Books about Celtic Christianity or Spirituality
December 6, 2016 7:15 PM   Subscribe

I am interested in learning about the history of Celtic Christianity or spirituality. I am having trouble finding books that are about the history of this period, rather than being "self help" type books about lessons from that period that can be applied to today. I want a good, solid history, preferably one that is available on Kindle. Can you suggest something?

I know that Celtic Christianity is no longer the preferred term historians use, but I am not sure what search term to use for what I am looking for. I am interested in histories of Christianity in Northern England and Ireland in the early middle ages or maybe even the dark ages -- roughly the period from 300ish to 1000ish AD. I am not afraid of big, long, heavy academic tomes, but I'd prefer to find a popularization if I could. I'm specifically interested in what was unique about the Christianity of this period and location, but also about their approach to mission/evangelizing and just the general history. What should I read?
posted by OrangeDisk to Religion & Philosophy (8 answers total) 14 users marked this as a favorite
Is not entirely about Christianity, but is a great read about that time and place.
How the Irish Saved Civilization
posted by scorpia22 at 7:34 PM on December 6, 2016 [2 favorites]

Barry Cunliffe has written a number of good books that will give you a sense of the period generally. Facing The Ocean goes into the most detail on religion, connecting pre-Christian practices to the insular/monastic Christianity of the Atlantic zone.
posted by Morpeth at 9:15 PM on December 6, 2016

Some of your interests are covered in the Celtic Way of Evangelism, which I read in seminary. As I recall, it's a mixture of historical information and contemporary application, but did a pretty good job of setting out what we can tell about Celtic evangelism methods from the evidence remaining.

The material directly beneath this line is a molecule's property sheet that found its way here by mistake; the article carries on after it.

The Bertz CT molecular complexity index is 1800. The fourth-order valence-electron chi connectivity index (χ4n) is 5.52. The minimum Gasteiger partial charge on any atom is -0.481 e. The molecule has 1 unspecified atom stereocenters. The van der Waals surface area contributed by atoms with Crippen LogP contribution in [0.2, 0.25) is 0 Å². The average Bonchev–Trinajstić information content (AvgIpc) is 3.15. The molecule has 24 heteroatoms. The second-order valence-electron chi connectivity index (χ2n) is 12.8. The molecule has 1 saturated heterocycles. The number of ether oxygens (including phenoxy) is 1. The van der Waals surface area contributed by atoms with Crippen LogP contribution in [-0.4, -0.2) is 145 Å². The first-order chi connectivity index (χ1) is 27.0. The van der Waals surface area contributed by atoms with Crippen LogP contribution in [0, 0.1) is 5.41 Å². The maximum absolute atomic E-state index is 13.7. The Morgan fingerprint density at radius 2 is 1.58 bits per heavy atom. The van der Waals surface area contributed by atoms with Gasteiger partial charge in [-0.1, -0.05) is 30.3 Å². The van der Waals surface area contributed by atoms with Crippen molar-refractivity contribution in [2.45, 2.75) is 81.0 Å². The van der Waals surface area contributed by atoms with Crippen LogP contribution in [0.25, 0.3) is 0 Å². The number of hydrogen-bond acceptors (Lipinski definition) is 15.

posted by Pater Aletheias at 9:45 PM on December 6, 2016

A friend who is an academic who specializes in this topic recommends translations of the Life of St. Columba by Adamnan and Bede's Ecclesiastical History.
posted by Conrad Cornelius o'Donald o'Dell at 9:45 PM on December 6, 2016 [1 favorite]

Chris Wickham, in his The Inheritance of Rome: A History of Europe from 400 to 1000 (volume 2 in the newer Penguin History of Europe and very well-reviewed when it came out in 2009) recommends the following on the Church in early Christian Ireland:

T. M. Charles-Edwards, Early Christian Ireland (Cambridge, 2000) (a "key point of reference")
"For the church, apart from Charles-Edwards, see K. Hughes, The Church in Early Irish Society (London, 1966) and L. Bitel, Isle of the Saints (Ithaca, NY, 1990)."
posted by crazy with stars at 10:32 PM on December 6, 2016

The best book to start with is Donald Meek, The Quest for Celtic Christianity, which does a good job of dispelling the sentimental New Age myths about Celtic spirituality. (Meek's article 'Modern Celtic Christianity: The Contemporary 'Revival' and its Roots' (pdf) is a good sample of his work.)

After Meek, have a look at some of the writings of Thomas O'Loughlin: Celtic Theology: Humanity, World and God in Early Irish Writings for an overview, Celtic Spirituality for an anthology of source texts, Journeys on the Edges: The Celtic Tradition for a popularisation.
posted by verstegan at 12:13 AM on December 7, 2016 [2 favorites]

I really enjoyed "The Red-Haired Girl from the Bog", by Patricia Monaghan. She's a respected Celtic myth researcher, and her descriptions of how Celtic sprituality and Christianity joined forces was very interesting to me.
posted by dbmcd at 9:04 AM on December 7, 2016

Seconding starting with Bede and Adomnan (in translation, obviously), though with the caveat that Bede is more readable than Adomnan and both of them very definitely had Agendas. I'd also reccomend The Age of Bede which collects together some other saints' lives from the period you're interested in. More primary sources, though not specific to the church, are in The Celtic Heroic Age: Literary Sources for Ancient Celtic Europe and Early Ireland and Wales.

From Calendonia to Pictland covers this period in (what was to become) Scotland; comprehensive and covers the early church very well, but very dense and academic. (An anti-reccomendation - steer clear of Warlords and Holy Men: Scotland, A.D.80-1000 - though still in print it's now very outdated, and in places has a downright weird interpretation of sources)

The Groam House Museum, which is all about Scotland in the period you're interested in, makes their out-of print publications available for free download - "Curadan, Boniface and the early church of Rosemarkie" is about a specific bishop in that period, and free. Also in free reading is an article on the excavation of the early Christian monastery at Portmahomack; if that whetted your appetite, there's a full book on the monastery by the same author.
posted by Vortisaur at 3:09 PM on December 8, 2016

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